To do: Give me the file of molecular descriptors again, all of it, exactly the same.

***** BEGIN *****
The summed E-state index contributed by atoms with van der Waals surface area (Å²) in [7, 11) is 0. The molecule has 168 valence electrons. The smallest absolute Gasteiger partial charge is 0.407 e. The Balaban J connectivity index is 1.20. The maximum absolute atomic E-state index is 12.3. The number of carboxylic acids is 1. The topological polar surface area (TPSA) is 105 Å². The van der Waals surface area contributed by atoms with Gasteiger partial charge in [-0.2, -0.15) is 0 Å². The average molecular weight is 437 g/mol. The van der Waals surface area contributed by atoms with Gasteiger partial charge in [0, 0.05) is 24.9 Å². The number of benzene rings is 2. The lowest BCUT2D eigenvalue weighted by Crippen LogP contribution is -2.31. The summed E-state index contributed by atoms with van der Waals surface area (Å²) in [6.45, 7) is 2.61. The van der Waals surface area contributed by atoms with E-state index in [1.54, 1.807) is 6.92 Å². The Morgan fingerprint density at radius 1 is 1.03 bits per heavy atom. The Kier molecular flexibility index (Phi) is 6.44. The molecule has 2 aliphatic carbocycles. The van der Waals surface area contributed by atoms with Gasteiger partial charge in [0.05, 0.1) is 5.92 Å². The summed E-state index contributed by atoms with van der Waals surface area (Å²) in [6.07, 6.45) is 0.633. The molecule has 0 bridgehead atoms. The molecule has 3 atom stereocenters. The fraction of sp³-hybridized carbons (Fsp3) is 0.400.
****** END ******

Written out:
The summed E-state index contributed by atoms with van der Waals surface area (Å²) in [7, 11) is 0. The molecule has 168 valence electrons. The smallest absolute Gasteiger partial charge is 0.407 e. The Balaban J connectivity index is 1.20. The maximum absolute atomic E-state index is 12.3. The number of carboxylic acids is 1. The topological polar surface area (TPSA) is 105 Å². The van der Waals surface area contributed by atoms with Gasteiger partial charge in [-0.2, -0.15) is 0 Å². The average molecular weight is 437 g/mol. The van der Waals surface area contributed by atoms with Gasteiger partial charge in [0, 0.05) is 24.9 Å². The number of benzene rings is 2. The lowest BCUT2D eigenvalue weighted by Crippen LogP contribution is -2.31. The summed E-state index contributed by atoms with van der Waals surface area (Å²) in [6.45, 7) is 2.61. The van der Waals surface area contributed by atoms with E-state index in [1.54, 1.807) is 6.92 Å². The Morgan fingerprint density at radius 1 is 1.03 bits per heavy atom. The Kier molecular flexibility index (Phi) is 6.44. The molecule has 2 aliphatic carbocycles. The van der Waals surface area contributed by atoms with Gasteiger partial charge in [0.05, 0.1) is 5.92 Å². The summed E-state index contributed by atoms with van der Waals surface area (Å²) in [6.07, 6.45) is 0.633. The molecule has 0 bridgehead atoms. The molecule has 3 atom stereocenters. The fraction of sp³-hybridized carbons (Fsp3) is 0.400.